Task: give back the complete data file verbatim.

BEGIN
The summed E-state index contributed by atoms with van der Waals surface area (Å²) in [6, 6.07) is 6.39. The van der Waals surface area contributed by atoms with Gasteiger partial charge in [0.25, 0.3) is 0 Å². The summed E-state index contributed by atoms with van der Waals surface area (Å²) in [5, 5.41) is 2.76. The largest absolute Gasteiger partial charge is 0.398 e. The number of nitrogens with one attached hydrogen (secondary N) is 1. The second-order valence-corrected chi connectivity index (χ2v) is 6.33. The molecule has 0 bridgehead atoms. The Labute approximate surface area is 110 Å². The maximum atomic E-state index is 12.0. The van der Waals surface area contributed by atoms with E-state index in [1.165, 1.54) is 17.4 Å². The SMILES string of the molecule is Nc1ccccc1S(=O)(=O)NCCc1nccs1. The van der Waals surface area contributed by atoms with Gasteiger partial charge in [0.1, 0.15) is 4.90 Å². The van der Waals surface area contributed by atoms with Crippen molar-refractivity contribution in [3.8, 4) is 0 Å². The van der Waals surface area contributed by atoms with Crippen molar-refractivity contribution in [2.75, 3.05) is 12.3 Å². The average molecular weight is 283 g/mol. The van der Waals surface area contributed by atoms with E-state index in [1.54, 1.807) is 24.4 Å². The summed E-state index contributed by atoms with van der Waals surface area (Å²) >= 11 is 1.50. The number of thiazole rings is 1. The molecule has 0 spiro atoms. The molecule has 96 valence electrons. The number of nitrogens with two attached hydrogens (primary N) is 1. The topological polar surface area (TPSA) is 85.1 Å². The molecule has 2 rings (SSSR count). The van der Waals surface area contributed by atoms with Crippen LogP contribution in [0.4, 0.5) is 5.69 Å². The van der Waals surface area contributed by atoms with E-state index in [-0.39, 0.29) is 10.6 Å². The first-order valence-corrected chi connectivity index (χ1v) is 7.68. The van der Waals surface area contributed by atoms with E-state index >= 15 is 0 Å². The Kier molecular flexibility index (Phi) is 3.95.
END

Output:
The summed E-state index contributed by atoms with van der Waals surface area (Å²) in [6, 6.07) is 6.39. The van der Waals surface area contributed by atoms with Gasteiger partial charge in [0.25, 0.3) is 0 Å². The summed E-state index contributed by atoms with van der Waals surface area (Å²) in [5, 5.41) is 2.76. The largest absolute Gasteiger partial charge is 0.398 e. The number of nitrogens with one attached hydrogen (secondary N) is 1. The second-order valence-corrected chi connectivity index (χ2v) is 6.33. The molecule has 0 bridgehead atoms. The Labute approximate surface area is 110 Å². The maximum atomic E-state index is 12.0. The van der Waals surface area contributed by atoms with E-state index in [1.165, 1.54) is 17.4 Å². The SMILES string of the molecule is Nc1ccccc1S(=O)(=O)NCCc1nccs1. The van der Waals surface area contributed by atoms with Gasteiger partial charge in [0.1, 0.15) is 4.90 Å². The van der Waals surface area contributed by atoms with Crippen molar-refractivity contribution in [3.8, 4) is 0 Å². The van der Waals surface area contributed by atoms with Crippen molar-refractivity contribution in [2.75, 3.05) is 12.3 Å². The average molecular weight is 283 g/mol. The van der Waals surface area contributed by atoms with E-state index in [1.54, 1.807) is 24.4 Å². The summed E-state index contributed by atoms with van der Waals surface area (Å²) >= 11 is 1.50. The number of thiazole rings is 1. The molecule has 0 spiro atoms. The molecule has 96 valence electrons. The number of nitrogens with two attached hydrogens (primary N) is 1. The topological polar surface area (TPSA) is 85.1 Å². The molecule has 2 rings (SSSR count). The van der Waals surface area contributed by atoms with Crippen LogP contribution in [0.4, 0.5) is 5.69 Å². The van der Waals surface area contributed by atoms with E-state index in [-0.39, 0.29) is 10.6 Å². The first-order valence-corrected chi connectivity index (χ1v) is 7.68. The van der Waals surface area contributed by atoms with E-state index >= 15 is 0 Å². The Kier molecular flexibility index (Phi) is 3.95.